Eddy current responses of a single coil may be conveniently described by reference to the “impedance plane”. Depth (mm) 100 Titanium 10 Aluminium Copper 1 0. Geometry In a real part. Where the material thickness is less than the effective depth of penetration (see below) this will also effect the eddy current response. XL Ferrite Crack in Steel Steel Probe in Air ↑ MAGNETIC Titanium Lift-Off ↓ NON-MAGNETIC Crack in Aluminium Aluminium Increasing conductivity of Test Sample Copper PROBE COIL IMPEDANCE . For non-ferrous metals such as copper. work hardening etc.004 0. the relative permeability(mr) is one. will exist and will effect the eddy current response. such as material composition. • A reduction in sensitivity as the coil to product spacing increases.Z R The standard depth of penetration in mm is given by the formula: Note that. in addition it is not uncommon for the permeability to vary greatly within a metal part due to localised stresses. while the general form of the impedance plane remains the same. edges. and inferences can then be drawn about the different factors affecting conductivity. • • • Decreases with an increase in frequency Decreases with an increase in conductivity Decreases with an increase in permeability . Geometrical features such as curvature.0004 10MHz The graph above shows the effect of frequency on standard depth of penetration . where eddy current density has fallen to around 3% of its surface value. and for austenitic stainless steels the permeability is the same as that of ‘free space’.cm and f is frequency in Hz from this it can be seen that depth of penetration: C:\My Documents\Joe Work\TEKINTRO. Permeability This may be described as the ease with which a material can be magnetised.e. It is also common to talk about the “effective depth of penetration” usually defined as three times the standard depth. i.This can be very significant . Conductivity if often measured by an eddy current technique. The impedance plane Proximity / Lift-off The closer a probe coil is to the surface the greater will be the effect on that coil. For example in the above impedance plane diagram a rotated detail of the “probe on aluminium” area would appear as below: δ = 50 ρ ( f . heating effects etc.4 Depth (in) 4 Steel 0.penetration into ferrous materials at practical frequencies is very small. This is the depth at which there is considered to be no influence on the eddy current field. for example one which is not flat or of infinite size.04 0. is greatest on the surface of the metal being tested and declines with depth. Depth of Penetration The eddy current density. Test techniques must recognise this. This has two main effects: • The “lift-off” signal as the probe is moved on and off the surface.. for example in testing an edge for cracks the probe will normally be moved along parallel to the edge so that small changes may be easily seen. aluminium etc. fortunately this is one property we can control. which can be rotated and “zoomed” to suit the needs of the application. The display of a typical CRT display eddy current instrument represents a ‘window’ into the impedance plane. Frequency As we will discuss. grooves etc. µ r ) where r is resistivity in mW.DOC . heat treatment. It is mathematically convenient to define the “standard depth of penetration” where the eddy current is 1/e (37%) of its surface value. and thus the strength of the response from a flaw. and this has a very significant influence on the eddy current response. brass.1 0. eddy current response is greatly affected by the test frequency chosen. the details are unique for a particular probe and frequency.Material conductivity The conductivity of a material has a very direct effect on the eddy current flow: the greater the conductivity of a material the greater the flow of eddy currents on the surface.01 100Hz 1kHz 10kHz Frequency 100kHz 1MHz 0. For ferrous metals however the value of mr may be several hundred. This is a graphical representation of the complex probe impedance where the abscissa (X value) represents the resistance and the ordinate (Y value) represents the Inductive reactance.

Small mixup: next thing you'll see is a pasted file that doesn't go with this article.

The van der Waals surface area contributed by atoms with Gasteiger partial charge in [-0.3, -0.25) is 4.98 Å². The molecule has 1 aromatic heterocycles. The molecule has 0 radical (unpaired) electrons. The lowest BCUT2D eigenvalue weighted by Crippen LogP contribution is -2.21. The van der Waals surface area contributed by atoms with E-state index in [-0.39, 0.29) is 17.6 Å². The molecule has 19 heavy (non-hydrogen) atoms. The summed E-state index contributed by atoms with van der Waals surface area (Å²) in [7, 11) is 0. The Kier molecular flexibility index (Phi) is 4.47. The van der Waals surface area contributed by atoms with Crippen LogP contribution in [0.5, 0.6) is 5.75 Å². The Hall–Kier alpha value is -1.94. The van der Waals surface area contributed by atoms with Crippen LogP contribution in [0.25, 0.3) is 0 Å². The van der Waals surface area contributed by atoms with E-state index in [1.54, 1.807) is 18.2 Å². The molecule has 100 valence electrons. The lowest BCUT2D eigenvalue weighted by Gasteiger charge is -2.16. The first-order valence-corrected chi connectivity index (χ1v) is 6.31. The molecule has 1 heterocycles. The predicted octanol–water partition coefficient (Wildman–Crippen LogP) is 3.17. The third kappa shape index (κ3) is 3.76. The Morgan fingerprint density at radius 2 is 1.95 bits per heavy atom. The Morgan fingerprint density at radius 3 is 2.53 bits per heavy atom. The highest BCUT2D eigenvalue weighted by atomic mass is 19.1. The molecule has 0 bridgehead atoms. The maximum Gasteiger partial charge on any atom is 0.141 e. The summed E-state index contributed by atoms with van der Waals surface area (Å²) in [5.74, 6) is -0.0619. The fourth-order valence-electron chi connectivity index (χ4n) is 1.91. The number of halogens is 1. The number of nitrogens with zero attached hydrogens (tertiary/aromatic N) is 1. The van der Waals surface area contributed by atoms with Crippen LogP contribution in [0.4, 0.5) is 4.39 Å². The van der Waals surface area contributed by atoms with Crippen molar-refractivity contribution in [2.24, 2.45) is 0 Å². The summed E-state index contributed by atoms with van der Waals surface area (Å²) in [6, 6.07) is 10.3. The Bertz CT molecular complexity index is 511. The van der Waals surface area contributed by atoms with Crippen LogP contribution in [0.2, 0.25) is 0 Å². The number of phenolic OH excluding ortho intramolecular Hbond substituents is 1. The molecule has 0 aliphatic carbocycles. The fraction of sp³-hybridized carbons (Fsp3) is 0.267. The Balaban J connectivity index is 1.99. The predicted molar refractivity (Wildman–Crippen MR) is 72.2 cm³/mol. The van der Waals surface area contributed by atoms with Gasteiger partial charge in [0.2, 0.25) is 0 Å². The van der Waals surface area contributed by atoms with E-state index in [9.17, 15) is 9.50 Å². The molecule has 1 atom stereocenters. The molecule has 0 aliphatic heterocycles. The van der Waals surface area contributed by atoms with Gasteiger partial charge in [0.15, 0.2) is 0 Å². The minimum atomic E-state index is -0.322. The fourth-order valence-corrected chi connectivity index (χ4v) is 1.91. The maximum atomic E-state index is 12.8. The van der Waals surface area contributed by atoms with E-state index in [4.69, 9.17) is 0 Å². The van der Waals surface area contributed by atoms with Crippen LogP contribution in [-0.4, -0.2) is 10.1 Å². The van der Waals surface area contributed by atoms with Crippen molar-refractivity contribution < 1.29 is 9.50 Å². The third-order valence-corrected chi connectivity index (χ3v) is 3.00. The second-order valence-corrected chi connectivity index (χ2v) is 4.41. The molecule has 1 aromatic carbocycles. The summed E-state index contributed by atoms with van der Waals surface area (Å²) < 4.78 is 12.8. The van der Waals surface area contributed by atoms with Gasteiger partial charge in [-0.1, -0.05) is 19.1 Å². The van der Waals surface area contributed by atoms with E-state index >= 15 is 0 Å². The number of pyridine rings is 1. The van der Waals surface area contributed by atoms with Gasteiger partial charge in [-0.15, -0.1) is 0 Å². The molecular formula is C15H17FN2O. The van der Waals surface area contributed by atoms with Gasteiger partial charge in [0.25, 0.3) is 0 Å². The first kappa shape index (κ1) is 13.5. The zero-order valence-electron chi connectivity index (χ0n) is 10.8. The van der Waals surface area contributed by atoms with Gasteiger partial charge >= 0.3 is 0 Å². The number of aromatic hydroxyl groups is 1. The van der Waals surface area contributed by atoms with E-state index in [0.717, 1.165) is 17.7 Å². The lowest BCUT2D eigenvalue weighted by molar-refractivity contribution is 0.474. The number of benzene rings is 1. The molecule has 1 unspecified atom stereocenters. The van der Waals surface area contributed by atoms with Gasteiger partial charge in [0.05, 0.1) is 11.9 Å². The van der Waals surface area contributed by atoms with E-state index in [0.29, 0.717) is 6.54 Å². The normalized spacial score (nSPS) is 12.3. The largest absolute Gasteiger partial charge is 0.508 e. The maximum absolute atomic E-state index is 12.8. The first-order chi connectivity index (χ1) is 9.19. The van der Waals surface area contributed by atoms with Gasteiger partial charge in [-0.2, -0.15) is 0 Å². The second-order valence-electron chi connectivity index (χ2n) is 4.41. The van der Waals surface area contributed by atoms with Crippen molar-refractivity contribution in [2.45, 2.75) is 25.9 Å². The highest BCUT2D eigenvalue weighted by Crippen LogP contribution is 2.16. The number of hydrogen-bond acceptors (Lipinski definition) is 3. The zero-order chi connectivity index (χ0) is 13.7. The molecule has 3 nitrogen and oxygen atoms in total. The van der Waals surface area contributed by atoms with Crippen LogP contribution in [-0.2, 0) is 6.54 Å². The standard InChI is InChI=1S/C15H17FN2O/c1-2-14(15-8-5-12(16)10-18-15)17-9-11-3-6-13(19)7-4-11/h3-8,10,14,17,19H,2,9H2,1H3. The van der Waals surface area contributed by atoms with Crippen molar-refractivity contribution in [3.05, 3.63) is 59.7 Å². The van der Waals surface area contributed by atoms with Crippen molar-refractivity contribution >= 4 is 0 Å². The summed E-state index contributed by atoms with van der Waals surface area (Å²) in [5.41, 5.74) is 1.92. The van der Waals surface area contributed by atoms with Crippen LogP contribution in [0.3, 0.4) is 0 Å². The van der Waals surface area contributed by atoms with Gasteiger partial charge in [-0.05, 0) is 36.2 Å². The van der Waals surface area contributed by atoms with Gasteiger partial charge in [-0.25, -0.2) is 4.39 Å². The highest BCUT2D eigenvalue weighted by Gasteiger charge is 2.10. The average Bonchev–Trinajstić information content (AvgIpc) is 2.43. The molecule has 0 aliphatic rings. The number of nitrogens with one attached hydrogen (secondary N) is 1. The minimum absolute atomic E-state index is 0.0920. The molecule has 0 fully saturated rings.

These are commonly used in many applications and are commonly known as absolute probes because they give an ‘absolute’ value of the condition at the test point.DOC . move over the defect. Coil designs can be split into three main groups: Surface probes used mostly with the probe axis normal to the surface. then the other. Absolute probes are very good for metal sorting and detection of cracks in many situations. The probe is inserted into the tube.“cracks” The characteristic “figure of eight” response as first one probe element. Lift-Off This shows the display when moving over a series of simulated cracks of varying depths Note that. To this point we have only discussed eddy current probes consisting on a single coil. no instrument can achieve much if it doesn’t get the right signals from the probe. Lift-off should be cancelled out assuming that the probe is perfectly balanced. but there will still be a “wobble” response as the probe is moved and tilted slightly. Depending on the configuration of the sensor windings reflection probes may give response equivalent to either an absolute or differential probe. however they are sensitive also to material variations. temperature changes and (assuming the instrument circuitry operates in a “balanced” configuration) external interference. Note: C:\My Documents\Joe Work\TEKINTRO. Differential probes are particularly good for detection of small defects. Reflection or Driver/pickup probes have a primary winding driven from the oscillator and one or more sensor windings connected to the measurement circuit. Coil Configurations Appropriate coil selection is the most important part of solving an eddy current application. “cracks” “wobble” The diagram shows a typical response from a differential probe. and are relatively unaffected by lift-off (although the sensitivity is reduced in just the same way). Another commonly used probe type is the ‘differential’ probe this has two sensing elements looking at different areas of the material being tested. for example between non-circumferential wound ID probes and internal surface probes. Wider frequency range than equivalent bridge connected probes The larger driver coil gives a more even field. ID probes are normally used for in-service inspection of heat exchangers. Encircling coils are normally used for in-line inspection of round products. These categories are not exhaustive and there are obviously overlaps. In general the closer the element spacing the wider the “loop” in the signal. in addition to the basic ‘pancake’ coil this includes pencil probes and special-purpose surface probes such as those used inside a fastener hole. in the example shown both the amplitude and the phase of response from the different sized cracks varies. temperature changes etc. "Absolute" reflection probe “Differential” reflection probe Main advantages of reflection probes are: Driver and pickup coils can be separately optimised for their intended purpose. Normally ID probes are wound with the coil axis along the centre of the tube. The product to be tested is inserted though a circular coil. resulting in better penetration and lift-off characteristics. The instrument responds to the difference between the eddy current conditions at the two points.